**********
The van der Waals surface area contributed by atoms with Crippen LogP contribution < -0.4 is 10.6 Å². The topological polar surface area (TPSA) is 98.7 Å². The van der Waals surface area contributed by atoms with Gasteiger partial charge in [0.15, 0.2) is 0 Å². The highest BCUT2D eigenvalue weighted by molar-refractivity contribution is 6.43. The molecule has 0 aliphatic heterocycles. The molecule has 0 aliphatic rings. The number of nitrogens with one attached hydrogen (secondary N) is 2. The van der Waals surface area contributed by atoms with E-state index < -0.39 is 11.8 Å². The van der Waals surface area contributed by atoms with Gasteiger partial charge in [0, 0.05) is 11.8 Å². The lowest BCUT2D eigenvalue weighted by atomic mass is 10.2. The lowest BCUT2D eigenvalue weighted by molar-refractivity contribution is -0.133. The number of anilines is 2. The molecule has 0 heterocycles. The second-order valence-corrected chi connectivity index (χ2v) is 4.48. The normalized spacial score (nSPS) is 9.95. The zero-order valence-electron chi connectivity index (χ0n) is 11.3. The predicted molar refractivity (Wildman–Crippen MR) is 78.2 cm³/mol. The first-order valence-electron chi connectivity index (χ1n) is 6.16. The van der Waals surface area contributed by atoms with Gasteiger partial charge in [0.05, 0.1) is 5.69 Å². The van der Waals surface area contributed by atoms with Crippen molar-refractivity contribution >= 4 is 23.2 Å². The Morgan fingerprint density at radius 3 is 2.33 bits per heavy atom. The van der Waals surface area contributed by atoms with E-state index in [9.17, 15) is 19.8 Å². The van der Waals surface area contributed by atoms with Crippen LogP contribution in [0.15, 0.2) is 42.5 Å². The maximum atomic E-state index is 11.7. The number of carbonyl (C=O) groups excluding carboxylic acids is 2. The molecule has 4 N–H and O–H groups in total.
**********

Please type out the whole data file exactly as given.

The van der Waals surface area contributed by atoms with Crippen LogP contribution < -0.4 is 10.6 Å². The topological polar surface area (TPSA) is 98.7 Å². The van der Waals surface area contributed by atoms with Gasteiger partial charge in [0.15, 0.2) is 0 Å². The highest BCUT2D eigenvalue weighted by molar-refractivity contribution is 6.43. The molecule has 0 aliphatic heterocycles. The molecule has 0 aliphatic rings. The number of nitrogens with one attached hydrogen (secondary N) is 2. The van der Waals surface area contributed by atoms with E-state index < -0.39 is 11.8 Å². The van der Waals surface area contributed by atoms with Gasteiger partial charge in [0, 0.05) is 11.8 Å². The lowest BCUT2D eigenvalue weighted by atomic mass is 10.2. The lowest BCUT2D eigenvalue weighted by molar-refractivity contribution is -0.133. The number of anilines is 2. The molecule has 0 heterocycles. The second-order valence-corrected chi connectivity index (χ2v) is 4.48. The normalized spacial score (nSPS) is 9.95. The zero-order valence-electron chi connectivity index (χ0n) is 11.3. The predicted molar refractivity (Wildman–Crippen MR) is 78.2 cm³/mol. The first-order valence-electron chi connectivity index (χ1n) is 6.16. The van der Waals surface area contributed by atoms with Gasteiger partial charge in [0.05, 0.1) is 5.69 Å². The van der Waals surface area contributed by atoms with Crippen molar-refractivity contribution >= 4 is 23.2 Å². The Morgan fingerprint density at radius 3 is 2.33 bits per heavy atom. The van der Waals surface area contributed by atoms with E-state index in [9.17, 15) is 19.8 Å². The van der Waals surface area contributed by atoms with Crippen LogP contribution in [0.15, 0.2) is 42.5 Å². The maximum atomic E-state index is 11.7. The number of carbonyl (C=O) groups excluding carboxylic acids is 2. The molecule has 4 N–H and O–H groups in total.